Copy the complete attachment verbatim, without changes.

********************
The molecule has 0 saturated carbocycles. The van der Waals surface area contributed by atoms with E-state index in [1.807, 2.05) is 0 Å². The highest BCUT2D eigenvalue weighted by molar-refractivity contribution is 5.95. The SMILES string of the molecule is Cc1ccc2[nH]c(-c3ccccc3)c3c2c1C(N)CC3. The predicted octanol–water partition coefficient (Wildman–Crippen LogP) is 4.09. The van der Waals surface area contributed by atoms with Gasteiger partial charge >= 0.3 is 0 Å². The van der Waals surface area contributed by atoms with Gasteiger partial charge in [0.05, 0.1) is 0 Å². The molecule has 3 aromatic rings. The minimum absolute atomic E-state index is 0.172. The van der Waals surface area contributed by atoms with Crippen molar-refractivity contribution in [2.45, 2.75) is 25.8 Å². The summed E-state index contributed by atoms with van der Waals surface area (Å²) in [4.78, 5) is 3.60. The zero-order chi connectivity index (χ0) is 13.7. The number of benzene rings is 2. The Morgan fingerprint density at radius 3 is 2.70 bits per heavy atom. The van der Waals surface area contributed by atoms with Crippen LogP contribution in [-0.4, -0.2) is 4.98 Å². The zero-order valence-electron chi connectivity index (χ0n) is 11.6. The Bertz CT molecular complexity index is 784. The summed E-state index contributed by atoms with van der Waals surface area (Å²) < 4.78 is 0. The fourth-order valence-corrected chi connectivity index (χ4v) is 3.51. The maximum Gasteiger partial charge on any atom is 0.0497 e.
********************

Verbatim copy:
The molecule has 0 saturated carbocycles. The van der Waals surface area contributed by atoms with E-state index in [1.807, 2.05) is 0 Å². The highest BCUT2D eigenvalue weighted by molar-refractivity contribution is 5.95. The SMILES string of the molecule is Cc1ccc2[nH]c(-c3ccccc3)c3c2c1C(N)CC3. The predicted octanol–water partition coefficient (Wildman–Crippen LogP) is 4.09. The van der Waals surface area contributed by atoms with Gasteiger partial charge >= 0.3 is 0 Å². The van der Waals surface area contributed by atoms with Gasteiger partial charge in [0.05, 0.1) is 0 Å². The molecule has 3 aromatic rings. The minimum absolute atomic E-state index is 0.172. The van der Waals surface area contributed by atoms with Crippen molar-refractivity contribution in [2.45, 2.75) is 25.8 Å². The summed E-state index contributed by atoms with van der Waals surface area (Å²) in [4.78, 5) is 3.60. The zero-order chi connectivity index (χ0) is 13.7. The number of benzene rings is 2. The Morgan fingerprint density at radius 3 is 2.70 bits per heavy atom. The van der Waals surface area contributed by atoms with Crippen LogP contribution in [-0.4, -0.2) is 4.98 Å². The zero-order valence-electron chi connectivity index (χ0n) is 11.6. The Bertz CT molecular complexity index is 784. The summed E-state index contributed by atoms with van der Waals surface area (Å²) < 4.78 is 0. The fourth-order valence-corrected chi connectivity index (χ4v) is 3.51. The maximum Gasteiger partial charge on any atom is 0.0497 e.